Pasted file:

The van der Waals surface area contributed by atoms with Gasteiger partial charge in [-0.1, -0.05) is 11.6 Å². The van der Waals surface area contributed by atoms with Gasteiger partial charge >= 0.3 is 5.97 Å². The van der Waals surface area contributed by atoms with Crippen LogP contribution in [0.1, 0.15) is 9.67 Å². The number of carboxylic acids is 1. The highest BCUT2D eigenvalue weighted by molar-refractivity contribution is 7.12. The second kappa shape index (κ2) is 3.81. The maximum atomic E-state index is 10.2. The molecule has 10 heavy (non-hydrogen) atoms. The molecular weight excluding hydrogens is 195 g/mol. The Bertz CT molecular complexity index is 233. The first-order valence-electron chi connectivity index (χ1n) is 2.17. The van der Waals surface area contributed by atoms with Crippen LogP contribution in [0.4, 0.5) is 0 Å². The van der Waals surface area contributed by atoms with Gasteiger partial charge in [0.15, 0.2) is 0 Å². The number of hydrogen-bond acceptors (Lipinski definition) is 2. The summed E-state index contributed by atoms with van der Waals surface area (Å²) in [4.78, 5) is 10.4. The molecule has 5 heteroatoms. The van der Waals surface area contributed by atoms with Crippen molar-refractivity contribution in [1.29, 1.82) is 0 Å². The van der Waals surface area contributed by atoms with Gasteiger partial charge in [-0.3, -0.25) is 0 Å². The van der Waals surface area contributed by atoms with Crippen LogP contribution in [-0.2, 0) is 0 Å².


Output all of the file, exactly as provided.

The van der Waals surface area contributed by atoms with Gasteiger partial charge in [-0.1, -0.05) is 11.6 Å². The van der Waals surface area contributed by atoms with Gasteiger partial charge >= 0.3 is 5.97 Å². The van der Waals surface area contributed by atoms with Crippen LogP contribution in [0.1, 0.15) is 9.67 Å². The number of carboxylic acids is 1. The highest BCUT2D eigenvalue weighted by molar-refractivity contribution is 7.12. The second kappa shape index (κ2) is 3.81. The maximum atomic E-state index is 10.2. The molecule has 10 heavy (non-hydrogen) atoms. The molecular weight excluding hydrogens is 195 g/mol. The Bertz CT molecular complexity index is 233. The first-order valence-electron chi connectivity index (χ1n) is 2.17. The van der Waals surface area contributed by atoms with Crippen LogP contribution in [0.4, 0.5) is 0 Å². The van der Waals surface area contributed by atoms with Gasteiger partial charge in [0.15, 0.2) is 0 Å². The number of hydrogen-bond acceptors (Lipinski definition) is 2. The summed E-state index contributed by atoms with van der Waals surface area (Å²) in [4.78, 5) is 10.4. The molecule has 5 heteroatoms. The van der Waals surface area contributed by atoms with Crippen molar-refractivity contribution in [1.29, 1.82) is 0 Å². The van der Waals surface area contributed by atoms with Gasteiger partial charge in [-0.3, -0.25) is 0 Å². The van der Waals surface area contributed by atoms with Crippen LogP contribution in [-0.2, 0) is 0 Å².